Funding boost for Midwest and Pilbara workplace mental health program

The WA Centre for Rural Health (WACRH) of The University of Western Australia will use new funding from the Mentally Healthy Workplaces Grant Program to roll out a ‘Leading Thriving Workplaces’ initiative in the Midwest and the Pilbara.

WACRH is one of several recipients of the McGowan Government’s grants for projects that promote and support positive aspects of work and worker wellbeing.

Leading Thriving Workplaces was developed by UWA lecturer Julie Loveny, who’s been working with WACRH staff over the last year. Ms Loveny has more than 30 years’ experience as an educator, facilitator and social worker and considerable experience in mental health, leadership and organisational development.

Julie CARD

Image: Ms Julie Loveny

Ms Loveny will lead the mentally healthy workplace project, working with two health and human services (HHS) organisations in Geraldton and one in the Pilbara for three years, with opportunities to share the learning and interventions with others in the fourth year.

“Research shows that health and human service workers are at significant risk of burnout and mental health issues and according to Safe Work Australia, also have very high mental health related workers’ compensation claims,” Ms Loveny said.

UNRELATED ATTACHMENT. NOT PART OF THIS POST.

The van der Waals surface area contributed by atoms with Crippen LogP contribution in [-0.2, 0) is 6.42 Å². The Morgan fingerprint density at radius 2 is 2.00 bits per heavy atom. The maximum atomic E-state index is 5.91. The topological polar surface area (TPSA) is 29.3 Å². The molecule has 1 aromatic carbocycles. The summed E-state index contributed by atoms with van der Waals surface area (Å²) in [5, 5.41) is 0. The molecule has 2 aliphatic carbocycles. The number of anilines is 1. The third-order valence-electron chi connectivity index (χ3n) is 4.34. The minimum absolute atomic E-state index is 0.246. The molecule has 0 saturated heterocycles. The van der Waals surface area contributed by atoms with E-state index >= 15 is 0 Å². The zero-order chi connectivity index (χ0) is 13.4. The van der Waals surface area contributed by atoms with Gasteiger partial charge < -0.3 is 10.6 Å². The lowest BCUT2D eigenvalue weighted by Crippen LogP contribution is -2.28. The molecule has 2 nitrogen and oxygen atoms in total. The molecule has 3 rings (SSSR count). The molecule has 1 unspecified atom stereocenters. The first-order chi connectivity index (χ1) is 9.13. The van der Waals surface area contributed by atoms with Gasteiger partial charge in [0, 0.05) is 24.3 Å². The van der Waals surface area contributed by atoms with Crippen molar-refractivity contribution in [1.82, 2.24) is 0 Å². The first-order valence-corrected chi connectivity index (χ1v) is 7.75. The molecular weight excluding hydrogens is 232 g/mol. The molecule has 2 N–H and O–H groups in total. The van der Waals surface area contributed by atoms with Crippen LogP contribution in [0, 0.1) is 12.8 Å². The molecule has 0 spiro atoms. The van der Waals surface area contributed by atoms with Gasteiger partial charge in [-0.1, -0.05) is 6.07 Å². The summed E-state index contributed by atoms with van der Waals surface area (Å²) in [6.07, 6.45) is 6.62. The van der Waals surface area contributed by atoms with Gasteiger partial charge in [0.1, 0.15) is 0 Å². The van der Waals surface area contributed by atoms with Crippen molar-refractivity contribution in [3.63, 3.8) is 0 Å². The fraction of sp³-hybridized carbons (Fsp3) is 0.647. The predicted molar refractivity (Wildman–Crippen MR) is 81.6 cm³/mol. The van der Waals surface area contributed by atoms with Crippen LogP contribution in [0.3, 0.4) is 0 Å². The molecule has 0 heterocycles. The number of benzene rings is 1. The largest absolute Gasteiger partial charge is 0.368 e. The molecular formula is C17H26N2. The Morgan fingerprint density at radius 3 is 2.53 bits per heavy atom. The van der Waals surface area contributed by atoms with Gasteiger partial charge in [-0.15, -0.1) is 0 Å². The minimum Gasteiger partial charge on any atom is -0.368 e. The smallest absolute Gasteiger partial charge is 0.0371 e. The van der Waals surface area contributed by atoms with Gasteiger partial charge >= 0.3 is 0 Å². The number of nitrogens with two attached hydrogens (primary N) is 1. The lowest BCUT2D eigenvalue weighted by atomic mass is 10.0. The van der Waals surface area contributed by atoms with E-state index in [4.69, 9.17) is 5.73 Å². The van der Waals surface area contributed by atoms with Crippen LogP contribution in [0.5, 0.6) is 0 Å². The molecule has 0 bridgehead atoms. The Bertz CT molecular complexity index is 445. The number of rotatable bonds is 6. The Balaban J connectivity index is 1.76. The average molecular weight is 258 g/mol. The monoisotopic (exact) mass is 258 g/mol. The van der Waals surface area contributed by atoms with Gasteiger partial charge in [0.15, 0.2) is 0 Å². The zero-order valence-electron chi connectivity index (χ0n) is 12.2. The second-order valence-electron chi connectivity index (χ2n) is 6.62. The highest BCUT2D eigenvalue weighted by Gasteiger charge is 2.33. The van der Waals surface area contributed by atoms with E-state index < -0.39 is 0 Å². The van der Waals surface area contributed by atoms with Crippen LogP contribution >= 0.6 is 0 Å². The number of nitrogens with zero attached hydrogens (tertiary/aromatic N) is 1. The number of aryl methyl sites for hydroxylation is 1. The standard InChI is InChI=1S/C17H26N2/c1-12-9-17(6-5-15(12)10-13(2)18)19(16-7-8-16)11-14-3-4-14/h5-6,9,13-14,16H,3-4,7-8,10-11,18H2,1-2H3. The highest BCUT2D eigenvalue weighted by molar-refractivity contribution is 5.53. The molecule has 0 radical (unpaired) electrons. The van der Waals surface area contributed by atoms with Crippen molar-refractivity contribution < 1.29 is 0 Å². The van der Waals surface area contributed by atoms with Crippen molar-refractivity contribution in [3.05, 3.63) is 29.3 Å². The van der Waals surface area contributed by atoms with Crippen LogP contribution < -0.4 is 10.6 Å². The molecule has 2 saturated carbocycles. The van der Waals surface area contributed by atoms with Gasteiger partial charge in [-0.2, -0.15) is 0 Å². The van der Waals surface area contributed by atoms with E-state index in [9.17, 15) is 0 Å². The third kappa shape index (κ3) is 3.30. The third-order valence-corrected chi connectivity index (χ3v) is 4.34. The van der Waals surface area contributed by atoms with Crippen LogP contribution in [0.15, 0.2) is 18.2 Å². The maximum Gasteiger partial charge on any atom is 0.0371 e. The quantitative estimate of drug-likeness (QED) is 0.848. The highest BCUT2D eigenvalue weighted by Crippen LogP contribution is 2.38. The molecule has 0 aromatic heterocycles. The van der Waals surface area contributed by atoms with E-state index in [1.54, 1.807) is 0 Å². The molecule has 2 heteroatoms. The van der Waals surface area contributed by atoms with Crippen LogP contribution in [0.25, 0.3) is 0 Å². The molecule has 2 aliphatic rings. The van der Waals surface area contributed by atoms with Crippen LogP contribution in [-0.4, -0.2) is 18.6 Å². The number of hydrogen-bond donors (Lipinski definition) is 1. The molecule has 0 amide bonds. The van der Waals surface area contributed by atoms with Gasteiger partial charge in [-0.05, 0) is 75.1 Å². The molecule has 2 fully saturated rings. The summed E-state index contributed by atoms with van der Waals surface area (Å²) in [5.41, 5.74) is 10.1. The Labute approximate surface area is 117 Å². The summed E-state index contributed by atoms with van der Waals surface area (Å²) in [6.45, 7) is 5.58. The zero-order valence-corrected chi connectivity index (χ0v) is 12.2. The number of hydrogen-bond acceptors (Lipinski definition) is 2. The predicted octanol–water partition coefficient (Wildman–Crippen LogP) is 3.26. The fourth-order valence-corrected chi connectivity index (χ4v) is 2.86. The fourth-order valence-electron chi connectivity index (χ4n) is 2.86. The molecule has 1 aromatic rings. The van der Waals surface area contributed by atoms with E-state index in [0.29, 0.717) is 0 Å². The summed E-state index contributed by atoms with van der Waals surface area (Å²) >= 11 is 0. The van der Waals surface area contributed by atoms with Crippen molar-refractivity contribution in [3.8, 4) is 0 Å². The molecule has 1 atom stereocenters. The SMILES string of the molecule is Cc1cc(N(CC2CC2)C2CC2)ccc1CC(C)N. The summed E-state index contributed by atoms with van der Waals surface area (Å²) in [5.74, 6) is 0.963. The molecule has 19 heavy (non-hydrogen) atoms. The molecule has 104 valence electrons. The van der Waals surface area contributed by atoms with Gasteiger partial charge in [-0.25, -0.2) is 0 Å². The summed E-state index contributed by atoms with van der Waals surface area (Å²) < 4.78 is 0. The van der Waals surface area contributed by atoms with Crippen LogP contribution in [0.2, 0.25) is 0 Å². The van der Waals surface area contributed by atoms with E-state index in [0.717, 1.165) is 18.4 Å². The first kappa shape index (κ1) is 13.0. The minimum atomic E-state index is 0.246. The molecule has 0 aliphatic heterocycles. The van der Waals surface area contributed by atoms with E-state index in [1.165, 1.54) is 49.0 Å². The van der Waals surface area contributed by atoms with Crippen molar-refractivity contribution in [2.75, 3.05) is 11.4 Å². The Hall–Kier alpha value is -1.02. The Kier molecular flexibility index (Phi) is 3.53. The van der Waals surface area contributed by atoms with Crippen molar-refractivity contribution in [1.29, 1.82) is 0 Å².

“In Western Australia, the demands on this workforce have increased with the community transmission of COVID and borders now being reopened.

“In working with HHS organisations across the Midwest and the Pilbara we’re also acutely aware of the ongoing challenges to recruit and retain capable staff, including leaders in regional areas where the workforce turnover can be high.”

WACRH director Professor Sandra Thompson said Ms Loveny delivered workshops to improve mental health in the workplace and the evidence-based Dare to Lead™ program would be a key part of the Leading Thriving Workplaces project.

“WACRH has a footprint in the Midwest and Pilbara and staff are keen to help promote leadership which supports workplaces to be safe places in which people thrive, work collaboratively and give of their best,” Professor Thompson said.

“Representatives of local organisations who’ve attended Dare to Lead™ training have been very enthusiastic about what they’ve learnt, keen to learn more and to apply it in their organisation and personal lives,” Ms Loveny said.

“We want to build on this and reinforce key messages to embed improved ways of working to ensure supportive workplace cultures.

“This grant provides a wonderful opportunity to work intensively with a small number of organisations over several years to improve workplace culture and we expect the intervention to reduce workforce turnover, reduce employees’ stress and improve morale.

“WACRH has worked closely with many HHS organisations and has the experience and knowledge necessary for the four-year project.”

Professor Thompson said the learnings from the initiative would help inform how health and human services could build positive work practices and cultures and best support, attract and retain staff in the regions.

“It’s a great outcome for our regions, linking very nicely with efforts around the Community Respect and Equality initiative in Geraldton and Safe and Respectful Pilbara,” Professor Thompson said.

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